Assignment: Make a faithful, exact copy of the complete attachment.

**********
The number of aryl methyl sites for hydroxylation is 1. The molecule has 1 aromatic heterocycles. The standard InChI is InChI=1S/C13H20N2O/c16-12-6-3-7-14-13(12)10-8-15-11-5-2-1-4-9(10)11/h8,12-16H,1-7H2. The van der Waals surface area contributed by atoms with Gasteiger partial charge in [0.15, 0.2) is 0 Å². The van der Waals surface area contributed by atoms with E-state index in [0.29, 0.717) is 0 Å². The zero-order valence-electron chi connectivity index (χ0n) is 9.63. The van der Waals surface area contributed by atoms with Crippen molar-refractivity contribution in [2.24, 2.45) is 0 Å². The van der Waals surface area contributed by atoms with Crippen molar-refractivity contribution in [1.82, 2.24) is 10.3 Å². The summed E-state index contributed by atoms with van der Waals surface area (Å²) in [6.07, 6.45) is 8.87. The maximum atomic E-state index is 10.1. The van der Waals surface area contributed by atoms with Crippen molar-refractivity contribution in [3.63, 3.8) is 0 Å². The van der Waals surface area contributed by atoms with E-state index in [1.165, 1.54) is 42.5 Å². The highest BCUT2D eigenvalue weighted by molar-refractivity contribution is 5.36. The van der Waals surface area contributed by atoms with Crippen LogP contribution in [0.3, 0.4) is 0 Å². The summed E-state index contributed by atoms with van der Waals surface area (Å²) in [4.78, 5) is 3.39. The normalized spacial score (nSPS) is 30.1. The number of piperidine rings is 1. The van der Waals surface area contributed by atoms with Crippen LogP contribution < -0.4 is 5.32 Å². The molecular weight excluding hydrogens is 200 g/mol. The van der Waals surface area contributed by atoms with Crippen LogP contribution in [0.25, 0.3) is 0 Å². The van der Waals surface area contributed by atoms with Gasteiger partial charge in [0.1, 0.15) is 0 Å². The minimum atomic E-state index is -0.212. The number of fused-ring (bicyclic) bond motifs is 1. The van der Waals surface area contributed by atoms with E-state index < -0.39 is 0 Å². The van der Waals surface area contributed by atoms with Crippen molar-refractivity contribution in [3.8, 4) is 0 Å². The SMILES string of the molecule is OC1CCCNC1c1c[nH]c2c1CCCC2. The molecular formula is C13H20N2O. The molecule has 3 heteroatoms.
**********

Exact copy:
The number of aryl methyl sites for hydroxylation is 1. The molecule has 1 aromatic heterocycles. The standard InChI is InChI=1S/C13H20N2O/c16-12-6-3-7-14-13(12)10-8-15-11-5-2-1-4-9(10)11/h8,12-16H,1-7H2. The van der Waals surface area contributed by atoms with Gasteiger partial charge in [0.15, 0.2) is 0 Å². The van der Waals surface area contributed by atoms with E-state index in [0.29, 0.717) is 0 Å². The zero-order valence-electron chi connectivity index (χ0n) is 9.63. The van der Waals surface area contributed by atoms with Crippen molar-refractivity contribution in [2.24, 2.45) is 0 Å². The van der Waals surface area contributed by atoms with Crippen molar-refractivity contribution in [1.82, 2.24) is 10.3 Å². The summed E-state index contributed by atoms with van der Waals surface area (Å²) in [6.07, 6.45) is 8.87. The maximum atomic E-state index is 10.1. The van der Waals surface area contributed by atoms with Crippen molar-refractivity contribution in [3.63, 3.8) is 0 Å². The van der Waals surface area contributed by atoms with E-state index in [1.165, 1.54) is 42.5 Å². The highest BCUT2D eigenvalue weighted by molar-refractivity contribution is 5.36. The van der Waals surface area contributed by atoms with Crippen LogP contribution in [0.3, 0.4) is 0 Å². The summed E-state index contributed by atoms with van der Waals surface area (Å²) in [4.78, 5) is 3.39. The normalized spacial score (nSPS) is 30.1. The number of piperidine rings is 1. The van der Waals surface area contributed by atoms with Crippen LogP contribution < -0.4 is 5.32 Å². The molecular weight excluding hydrogens is 200 g/mol. The van der Waals surface area contributed by atoms with Crippen LogP contribution in [0.25, 0.3) is 0 Å². The van der Waals surface area contributed by atoms with Gasteiger partial charge in [0.1, 0.15) is 0 Å². The minimum atomic E-state index is -0.212. The number of fused-ring (bicyclic) bond motifs is 1. The van der Waals surface area contributed by atoms with E-state index < -0.39 is 0 Å². The van der Waals surface area contributed by atoms with Crippen molar-refractivity contribution in [3.8, 4) is 0 Å². The SMILES string of the molecule is OC1CCCNC1c1c[nH]c2c1CCCC2. The molecular formula is C13H20N2O. The molecule has 3 heteroatoms.